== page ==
A few years ago, I restarted solving math puzzles and math contest problems—I mentioned this in passing in my post on the derivation of the quadratic formula. Well, among others, I’ve been working through some of the problems from the archives of the Virgnia Tech Regional Mathematics Contest (VTRMC), and I’ve created a new section on my website to host the problems from the contest and my solutions for them.

While the VTRMC archives includes problem sets going back to the beginning of
the contest (1979), the solutions are only available for contests starting with
1987! So, naturally, I’m primarily working through the problems that don’t have
publicly-posted solutions.^{1}

But why solve these problems in the first place? Finding solutions to these
problems wouldn’t lead us to any new discoveries, as they are known to have
solutions (even if not published). For one, I enjoy puzzles and solving math
contest problems in that regard is fun. Another reason is that they’re good
practice for learning to solve *other* types of problems, including open
problems, because it’s not necessarily obvious how to approach a problem (as no
hints are given), and finally, discovering the solution to a problem and having
that “ah hah!” moment is a great feeling.

## A sample problem

Those of you who may be reading this blog because of my earlier posts on software and computing topics such as containers, REPLs, shell customizations, etc., might wonder how it would be relevant to you and how you might see the fun or interest in solving abstract math problems that have no relation to your interests or reality.

If this is you (or even if that’s not your thing!), I invite you to consider the following interesting problem:

Let $A = \lbrace a_0, a_1, … \rbrace$ be a sequence of real numbers and define the sequence $A' = {a_0', a_1', …}$ as follows for $n = 0, 1, …$: $a_{2n}' = a_n$, $a_{2n + 1}' = a_n + 1$. If $a_0 = 1$ and $A' = A$, find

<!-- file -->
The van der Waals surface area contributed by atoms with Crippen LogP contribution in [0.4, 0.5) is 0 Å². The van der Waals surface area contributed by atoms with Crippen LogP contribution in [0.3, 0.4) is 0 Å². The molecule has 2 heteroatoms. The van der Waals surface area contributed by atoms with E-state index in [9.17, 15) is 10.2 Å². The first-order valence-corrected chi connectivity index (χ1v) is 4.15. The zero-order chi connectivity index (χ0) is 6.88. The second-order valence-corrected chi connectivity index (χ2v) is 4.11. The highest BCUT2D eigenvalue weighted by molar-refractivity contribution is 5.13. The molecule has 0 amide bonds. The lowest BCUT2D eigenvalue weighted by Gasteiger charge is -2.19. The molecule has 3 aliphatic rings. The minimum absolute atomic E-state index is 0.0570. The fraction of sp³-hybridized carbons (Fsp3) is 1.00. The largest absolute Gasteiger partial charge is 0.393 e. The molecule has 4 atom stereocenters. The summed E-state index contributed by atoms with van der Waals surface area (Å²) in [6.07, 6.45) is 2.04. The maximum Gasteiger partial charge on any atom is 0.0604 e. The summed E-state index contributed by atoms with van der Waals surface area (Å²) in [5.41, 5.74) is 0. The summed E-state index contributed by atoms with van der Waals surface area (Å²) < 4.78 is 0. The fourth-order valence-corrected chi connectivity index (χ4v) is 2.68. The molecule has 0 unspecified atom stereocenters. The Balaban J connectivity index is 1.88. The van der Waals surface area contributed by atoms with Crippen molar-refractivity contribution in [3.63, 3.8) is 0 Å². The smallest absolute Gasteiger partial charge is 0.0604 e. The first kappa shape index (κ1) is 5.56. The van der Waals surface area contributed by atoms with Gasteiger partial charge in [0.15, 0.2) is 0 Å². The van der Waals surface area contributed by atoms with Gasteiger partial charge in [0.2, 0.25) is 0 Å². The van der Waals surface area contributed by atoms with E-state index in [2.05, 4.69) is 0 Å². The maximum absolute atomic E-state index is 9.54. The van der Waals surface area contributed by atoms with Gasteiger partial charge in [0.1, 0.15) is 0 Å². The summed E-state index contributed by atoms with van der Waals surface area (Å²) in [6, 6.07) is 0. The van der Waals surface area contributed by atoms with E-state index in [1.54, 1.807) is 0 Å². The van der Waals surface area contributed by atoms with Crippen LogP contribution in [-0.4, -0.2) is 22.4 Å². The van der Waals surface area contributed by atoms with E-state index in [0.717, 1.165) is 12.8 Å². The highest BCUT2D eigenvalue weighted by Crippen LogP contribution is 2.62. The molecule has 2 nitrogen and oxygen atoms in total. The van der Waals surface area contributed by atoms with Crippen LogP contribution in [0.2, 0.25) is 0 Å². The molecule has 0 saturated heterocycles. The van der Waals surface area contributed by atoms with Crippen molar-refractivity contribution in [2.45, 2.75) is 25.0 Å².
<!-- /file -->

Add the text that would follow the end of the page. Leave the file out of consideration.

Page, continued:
- $a_1, a_2, a_3$ and $a_4$
- $a_{1981}$
- A simple general algorithm for evaluating $a_n$, for $n = 0, 1, …$

If you’d like to see my solution to this problem, see this page, but the fun part is solving it, so try solving it before looking at the solution! I have a few hints on that page if you need them.

Once you solve it, hopefully, you’ll see why I specifically recommend this problem as a starting point for folks with an interest in computing and software development. And for everyone else: I hope you’ll see that it’s a fun problem nonetheless.

$$ \ast \ast \ast $$

Attempting to solve these problems is very humbling, as they are difficult, and the process also shows you the gaps in your knowledge, and gives you pointers on what you’re missing that you may want to look into or learn more about. It’s certainly been an interesting adventure!

## Further resources

- For VTRMC problems specifically, see my VTRMC page which also has
solutions to problems I
*think*I’ve solved. - Other sources of math contests, problems, and solutions:
- Art of Problem Solving
- search the web for math contest archives or high school math contest archives
- Putnam archive – this is a very difficult collegiate math contest; some universities have seminars and several math professors put together lists of easier Putnam problems for practice, some of which I plan to go through in the future.

- How do I typeset math on this blog? See this post.

When I started, one of my goals was to complete the solutions to VTRMC problems for the years 1979–1986 and then share them with Professor Peter Linnell, the organizer of VTRMC and maintainer of the VTRMC archive, for feedback and to help complete the solutions archive. Unfortunately, the recently-added header on the page informed me that Prof. Linnell has sadly passed away in 2022 so this won’t be feasible. Additionally, the VTRMC will no longer be offered in 2023 or in the future. ↩︎